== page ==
>>> df = pd.DataFrame([[1, 2, 3], [10, 20, 30]], columns=columns)
    >>> df
    ...    A0  A1  A2
    ...    B0  B1  B2
    ...    C0  C1
    ... 0   1   2   3
    ... 1  10  20  30
    >>> rename_columns(df, columns={("A2", "B2", "") : ("A3", "B3", "")})
    ...    A0  A1  A3
    ...    B0  B1  B3
    ...    C0  C1
    ... 0   1   2   3
    ... 1  10  20  30
    """
    columns_new = []
    for col in df.columns.values:
        if col in columns:
            columns_new.append(columns[col])
        else:
            columns_new.append(col)
    columns_new = pd.Index(columns_new, tupleize_cols=True)

    if inplace:
        df.columns = columns_new
    else:
        df_new = df.copy()
        df_new.columns = columns_new
        return df_new

So just

>>> df = pd.DataFrame([[1,2,3], [10,20,30], [100,200,300]])
>>> df.columns = pd.MultiIndex.from_tuples((("a", "b"), ("a", "c"), ("d", "f")))
>>> rename_columns(df, columns={('d', 'f'): ('e', 'g')})
...      a         e
...      b    c    g
... 0    1    2    3
... 1   10   20   30
... 2  100  200  300

What does the pandas-team think about this? Why is this behavior not default?

2
  • This only seems to allow you to change the 2nd level, so if you wanted to change, say ("a", "c") to ("b", "c"), this doesn't work. I'm not sure why not, but I have a particular use case that needs this treatment. Any clue? Commented Nov 11, 2022 at 2:39
  • I had to go the long way around: pd.MultiIndex.from_tuples( [("b", "c") if t == ("a", "c") else t for t in pd.MultiIndex.from_tuples(df.columns)]). Commented Nov 11, 2022 at 2:43
6

Another way to do that is with pandas.Series.map and a lambda function as follows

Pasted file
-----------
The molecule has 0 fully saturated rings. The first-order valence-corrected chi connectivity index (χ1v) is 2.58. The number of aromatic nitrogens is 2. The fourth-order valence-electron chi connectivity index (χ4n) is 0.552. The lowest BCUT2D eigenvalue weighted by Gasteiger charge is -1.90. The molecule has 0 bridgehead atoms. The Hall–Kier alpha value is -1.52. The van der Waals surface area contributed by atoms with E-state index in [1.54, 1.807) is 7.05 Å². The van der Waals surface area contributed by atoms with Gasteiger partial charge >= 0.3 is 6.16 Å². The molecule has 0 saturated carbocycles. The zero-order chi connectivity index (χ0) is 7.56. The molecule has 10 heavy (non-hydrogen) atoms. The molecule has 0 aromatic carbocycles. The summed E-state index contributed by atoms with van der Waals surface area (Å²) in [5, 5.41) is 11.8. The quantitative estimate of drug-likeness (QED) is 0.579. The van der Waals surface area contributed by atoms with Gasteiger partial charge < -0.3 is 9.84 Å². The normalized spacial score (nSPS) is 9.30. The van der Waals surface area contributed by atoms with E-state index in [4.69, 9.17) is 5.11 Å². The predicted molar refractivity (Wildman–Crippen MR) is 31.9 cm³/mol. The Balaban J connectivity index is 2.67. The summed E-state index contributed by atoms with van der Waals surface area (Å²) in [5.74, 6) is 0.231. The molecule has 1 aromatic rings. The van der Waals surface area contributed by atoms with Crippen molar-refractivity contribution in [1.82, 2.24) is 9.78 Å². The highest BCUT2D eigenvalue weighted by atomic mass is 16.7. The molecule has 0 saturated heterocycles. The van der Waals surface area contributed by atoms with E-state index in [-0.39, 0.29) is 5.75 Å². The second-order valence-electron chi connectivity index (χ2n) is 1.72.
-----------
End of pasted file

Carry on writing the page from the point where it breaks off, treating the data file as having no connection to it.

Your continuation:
df.columns = df.columns.map(lambda x: (x[0], "e") if x[1] == "f" else x)

[Out]:
     a         d
     b    c    e
0    1    2    3
1   10   20   30
2  100  200  300
1
  • 2
    This answer is under-rated
    – Shadi
    Commented Nov 30, 2022 at 14:17
3

Using dicts to rename tuples

Since multi-index stores values as tuples, and python dicts accept tuples as keys and values, we can replace them using a dict.

mapping_dict = {("d","f"):("d","e")}

# Dictionary allows using tuples as keys and values
def rename_tuple(tuple_, dict_):
    """Replaces tuple if present in tuple dict"""
    if tuple_ in dict_.keys():
        return dict_[tuple_]
    return tuple_

# Rename chosen elements from list of tuples from df.columns
altered_index_list = [rename_tuple(tuple_,mapping_dict) for tuple_ in df.columns.to_list()]

# Update columns with new renamed columns
df.columns = pd.Index(altered_index_list)

Which returns the intended df

     a         d
     b    c    e
0    1    2    3
1   10   20   30
2  100  200  300

Aggregating in a function

This could then be aggregated in a function to simplify things

def rename_multi_index(index,mapper):
    """Renames pandas multi_index"""
    return pd.Index([rename_tuple(tuple_,mapper) for tuple_ in index])

# And now simply do
df.columns = rename_multi_index(df.columns,mapping_dict)